Chasing the mysterious Ross seal in Antarctica | Polarjournal
The Ross seal (Ommatophoca rossii) is the smallest of the true Antarctic seals and also the least studied species. On average 1.8 metres long and weighing around 180 kilos, the seal is recognisable by its dark throat stripes, large eyes and squat shape. Little is known about this seal and it is difficult to spot. Picture: Michael Wenger

The effects of climate change are much more difficult to detect in the Antarctic than in the Arctic. This is not least due to the size of the Antarctic continent and the fact that the total area of Antarctica is almost twice as large. In order to learn more about the effects, scientists are therefore increasingly relying on animal helpers. A South African project now wants to kill two birds with one stone (not literally): to investigate the effects of climate change on the ecosystems on and under the sea ice and, at the same time, to finally learn more about Antarctica’s most elusive seal species, the Ross seal.

The project, led by Professor Trevor Mcintyre of the University of South Africa and Doctor Mia Wege of the University of Pretoria, aims to study the foraging and feeding strategies of Ross seals in the marginal ice zone, and thus find out not only about the seal itself, but also about its prey and the food web in general. They are supported by the South African Antarctic Programme. Ross seals are quite unique in many ways compared to their relatives such as Weddell or crabeater seals. Little is known about their population size and the animals are very difficult to spot.

Spotting a Ross seal in the marginal regions of the Antarctic sea ice takes a lot of luck. Because the small seals can hide well behind small ice hummocks. Rarely are the animals as visible as here. Therefore little is known about the species. Image: Michael Wenger

A study by Mia Wege published in May was able to show that Ross seals move far into the open ocean to forage during the Antarctic summer. Then, when the sea ice grows northward in winter, the seals stay true to their location and hunt from the marginal ice zone. “Ross seals preferred to forage in waters ranging between −1 and 2°C, where the mixed-layer depth was shallower in summer and deeper in winter, where current speeds were slower, and away from the ice edge in the open ocean,” the study authors write. The depth of the mixed-layer, where different water masses mix, also plays a role.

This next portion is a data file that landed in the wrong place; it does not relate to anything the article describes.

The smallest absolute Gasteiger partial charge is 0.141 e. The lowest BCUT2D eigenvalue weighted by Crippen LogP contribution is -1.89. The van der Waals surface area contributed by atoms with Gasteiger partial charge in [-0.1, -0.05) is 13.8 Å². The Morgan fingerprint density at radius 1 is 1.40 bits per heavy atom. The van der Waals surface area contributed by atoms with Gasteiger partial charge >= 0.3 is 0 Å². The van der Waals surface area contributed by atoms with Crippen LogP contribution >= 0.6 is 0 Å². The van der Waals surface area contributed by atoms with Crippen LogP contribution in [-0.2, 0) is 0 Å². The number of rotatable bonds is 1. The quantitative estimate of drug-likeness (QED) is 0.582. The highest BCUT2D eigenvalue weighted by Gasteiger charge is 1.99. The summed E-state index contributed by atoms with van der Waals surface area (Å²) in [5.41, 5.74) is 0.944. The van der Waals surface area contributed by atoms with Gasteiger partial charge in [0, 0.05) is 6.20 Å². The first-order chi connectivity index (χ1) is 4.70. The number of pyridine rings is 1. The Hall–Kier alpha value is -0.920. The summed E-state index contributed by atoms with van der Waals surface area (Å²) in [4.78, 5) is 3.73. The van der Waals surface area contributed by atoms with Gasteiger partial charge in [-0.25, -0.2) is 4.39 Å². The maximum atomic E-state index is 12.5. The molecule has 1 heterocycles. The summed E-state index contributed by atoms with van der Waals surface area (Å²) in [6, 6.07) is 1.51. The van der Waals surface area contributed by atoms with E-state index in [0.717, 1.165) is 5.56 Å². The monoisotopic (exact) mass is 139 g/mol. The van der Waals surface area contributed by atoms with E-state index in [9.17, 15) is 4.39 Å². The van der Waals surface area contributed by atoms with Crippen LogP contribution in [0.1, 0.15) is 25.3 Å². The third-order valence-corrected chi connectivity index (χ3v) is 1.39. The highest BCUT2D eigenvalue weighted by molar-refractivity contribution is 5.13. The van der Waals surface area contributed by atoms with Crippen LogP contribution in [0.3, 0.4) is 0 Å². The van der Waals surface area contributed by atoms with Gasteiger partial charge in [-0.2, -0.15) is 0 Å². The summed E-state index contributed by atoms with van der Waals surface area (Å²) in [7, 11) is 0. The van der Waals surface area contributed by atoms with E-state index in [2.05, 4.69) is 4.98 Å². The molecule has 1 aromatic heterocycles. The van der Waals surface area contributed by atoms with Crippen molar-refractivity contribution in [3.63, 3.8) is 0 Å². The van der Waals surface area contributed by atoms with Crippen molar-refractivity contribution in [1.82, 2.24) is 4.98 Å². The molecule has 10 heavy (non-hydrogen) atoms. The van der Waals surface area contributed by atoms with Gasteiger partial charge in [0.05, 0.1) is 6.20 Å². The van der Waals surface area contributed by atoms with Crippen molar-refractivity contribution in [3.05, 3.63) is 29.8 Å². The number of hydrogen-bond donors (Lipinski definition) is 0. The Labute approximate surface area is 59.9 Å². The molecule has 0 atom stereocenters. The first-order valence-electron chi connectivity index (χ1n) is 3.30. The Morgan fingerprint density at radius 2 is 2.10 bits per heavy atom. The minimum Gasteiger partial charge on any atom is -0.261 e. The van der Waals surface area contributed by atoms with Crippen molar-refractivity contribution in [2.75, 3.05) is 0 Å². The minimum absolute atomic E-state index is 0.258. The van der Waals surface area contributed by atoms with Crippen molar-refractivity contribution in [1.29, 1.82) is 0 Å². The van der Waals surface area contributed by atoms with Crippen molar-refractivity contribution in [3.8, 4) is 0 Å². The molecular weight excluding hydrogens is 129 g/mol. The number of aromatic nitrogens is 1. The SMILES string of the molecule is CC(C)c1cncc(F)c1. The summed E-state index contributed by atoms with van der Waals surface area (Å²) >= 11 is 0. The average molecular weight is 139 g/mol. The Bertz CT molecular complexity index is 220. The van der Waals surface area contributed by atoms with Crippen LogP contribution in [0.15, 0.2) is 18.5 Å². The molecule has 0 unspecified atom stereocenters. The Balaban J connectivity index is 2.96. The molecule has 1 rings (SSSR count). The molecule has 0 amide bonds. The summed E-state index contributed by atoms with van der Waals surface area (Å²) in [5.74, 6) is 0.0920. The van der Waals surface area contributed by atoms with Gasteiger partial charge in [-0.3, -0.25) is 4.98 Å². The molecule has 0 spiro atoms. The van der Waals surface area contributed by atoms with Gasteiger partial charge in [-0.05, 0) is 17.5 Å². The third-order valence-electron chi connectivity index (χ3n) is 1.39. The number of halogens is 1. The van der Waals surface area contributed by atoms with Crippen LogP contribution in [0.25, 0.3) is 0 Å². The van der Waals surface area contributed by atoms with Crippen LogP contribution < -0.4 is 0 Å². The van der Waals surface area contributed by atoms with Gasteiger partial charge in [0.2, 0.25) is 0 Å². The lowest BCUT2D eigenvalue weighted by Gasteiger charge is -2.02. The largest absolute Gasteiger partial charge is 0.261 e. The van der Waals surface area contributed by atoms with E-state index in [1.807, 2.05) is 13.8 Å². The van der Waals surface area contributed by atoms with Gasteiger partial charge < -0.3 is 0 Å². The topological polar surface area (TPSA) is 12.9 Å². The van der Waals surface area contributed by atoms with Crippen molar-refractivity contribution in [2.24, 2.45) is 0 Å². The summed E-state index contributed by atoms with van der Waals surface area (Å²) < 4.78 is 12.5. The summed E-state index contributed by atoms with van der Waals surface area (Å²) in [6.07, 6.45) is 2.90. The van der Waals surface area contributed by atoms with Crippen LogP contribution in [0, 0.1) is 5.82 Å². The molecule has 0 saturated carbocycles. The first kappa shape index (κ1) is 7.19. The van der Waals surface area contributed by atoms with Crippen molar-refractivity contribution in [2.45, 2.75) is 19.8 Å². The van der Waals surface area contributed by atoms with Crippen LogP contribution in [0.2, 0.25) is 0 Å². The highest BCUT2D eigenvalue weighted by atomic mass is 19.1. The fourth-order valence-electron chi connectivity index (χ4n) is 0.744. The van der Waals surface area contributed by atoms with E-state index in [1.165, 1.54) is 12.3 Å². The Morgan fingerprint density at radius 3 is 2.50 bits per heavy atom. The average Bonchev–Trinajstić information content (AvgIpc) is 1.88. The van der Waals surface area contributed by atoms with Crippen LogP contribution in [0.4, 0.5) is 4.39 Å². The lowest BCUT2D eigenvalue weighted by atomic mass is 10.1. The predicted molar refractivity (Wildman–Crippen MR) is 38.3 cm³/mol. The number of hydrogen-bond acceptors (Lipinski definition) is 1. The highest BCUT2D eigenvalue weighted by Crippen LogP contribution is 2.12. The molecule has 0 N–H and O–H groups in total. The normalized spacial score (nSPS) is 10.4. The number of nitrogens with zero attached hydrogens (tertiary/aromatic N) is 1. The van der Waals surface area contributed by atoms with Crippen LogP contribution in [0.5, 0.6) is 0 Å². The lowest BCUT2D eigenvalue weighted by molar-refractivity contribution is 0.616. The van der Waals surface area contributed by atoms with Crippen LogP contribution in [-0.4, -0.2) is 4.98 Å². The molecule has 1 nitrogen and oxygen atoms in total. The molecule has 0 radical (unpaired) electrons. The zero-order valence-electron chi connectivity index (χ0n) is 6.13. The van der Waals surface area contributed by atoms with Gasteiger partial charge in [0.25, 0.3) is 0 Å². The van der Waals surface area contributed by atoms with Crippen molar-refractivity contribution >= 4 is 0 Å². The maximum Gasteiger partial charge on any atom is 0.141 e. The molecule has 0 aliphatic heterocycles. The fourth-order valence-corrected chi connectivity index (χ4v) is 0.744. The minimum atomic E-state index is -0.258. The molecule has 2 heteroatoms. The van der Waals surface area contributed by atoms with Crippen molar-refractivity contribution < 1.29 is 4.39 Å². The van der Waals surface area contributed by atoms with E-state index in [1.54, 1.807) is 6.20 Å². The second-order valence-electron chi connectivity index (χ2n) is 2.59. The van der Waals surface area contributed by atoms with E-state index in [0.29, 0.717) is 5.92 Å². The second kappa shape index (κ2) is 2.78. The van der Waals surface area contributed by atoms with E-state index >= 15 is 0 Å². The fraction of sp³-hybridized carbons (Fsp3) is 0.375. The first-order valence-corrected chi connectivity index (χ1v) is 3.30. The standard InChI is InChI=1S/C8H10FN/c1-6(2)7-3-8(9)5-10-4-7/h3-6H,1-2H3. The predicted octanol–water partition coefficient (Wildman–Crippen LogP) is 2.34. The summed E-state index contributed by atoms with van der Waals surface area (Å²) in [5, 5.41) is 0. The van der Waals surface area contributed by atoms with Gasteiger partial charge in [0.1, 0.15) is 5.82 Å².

The animation tracks transmittered Ross seals east of the Weddell Sea (colored dots) and the course of the pack ice (blue line). The animals move far into the open Southern Ocean in the summer and stay more or less in the same region in the winter. Video: Wege et al (2021) Fron Mar Sci

The findings Mia Wege and the team made in the study show that, on the one hand, Ross seals could benefit from the changes that climate change is causing to the pack ice, as the pack ice edge retreats southward and the mixed-layer depths moves upward. This would mean that the seals would not have to spend as much time foraging, which is an energy gain. But at the same time, researchers warn that water currents are accelerating and water temperatures are rising, which could have a negative impact on the seals and their prey.

To learn more about diving habits and physiological processes, South African researchers plan to fit Ross seals with transmitters that will record data. The researchers also want to collect tissue samples to find out more about the prey. So far, the only known fact is that the animals preferably hunt small Antarctic silverfish, especially when the seals are in a moulting phase. Squids are also on the menu. But more details are not known. Most importantly, there is a gap of year-round data, which the new project aims to fill. Furthermore, it is not known whether the seals have a broad or narrow prey spectrum. If the predictions regarding changes in Antarctic waters come true and the seals only have a narrow range, the animals could be in trouble.

Ross seals have enormously large eyes, which indicates that the animals can dive deep. Previous results from Mia Wege show that the seals probably hunt along the shelf slope. Whether they reach their diving limits and where these limits lie is now to be investigated. Picture: Michael Wenger

Ross seals have the largest eyes of all Antarctic seals measured against their bodies. But little is known about their diving habits. With their project, Professor Mcintyre and Mia Wege now want to find out where the physiological limits of the animals lie and whether they reach them during their dives. If they do, the animals may become less flexible to changes in Antarctic waters. Overall, the project leaders hope to learn as much as possible about the mysterious Ross seal and its environment before the animals perhaps disappear never to be seen again.

Dr Michael Wenger, PolarJournal

Link to the study: Wege M, Bornemann H, Blix AS, NordØy ES, Biddle L and Bester MN (2021) Distribution and Habitat Suitability of Ross Seals in a Warming Ocean. Front. Mar. Sci. 8:659430. doi: 10.3389/fmars.2021.659430

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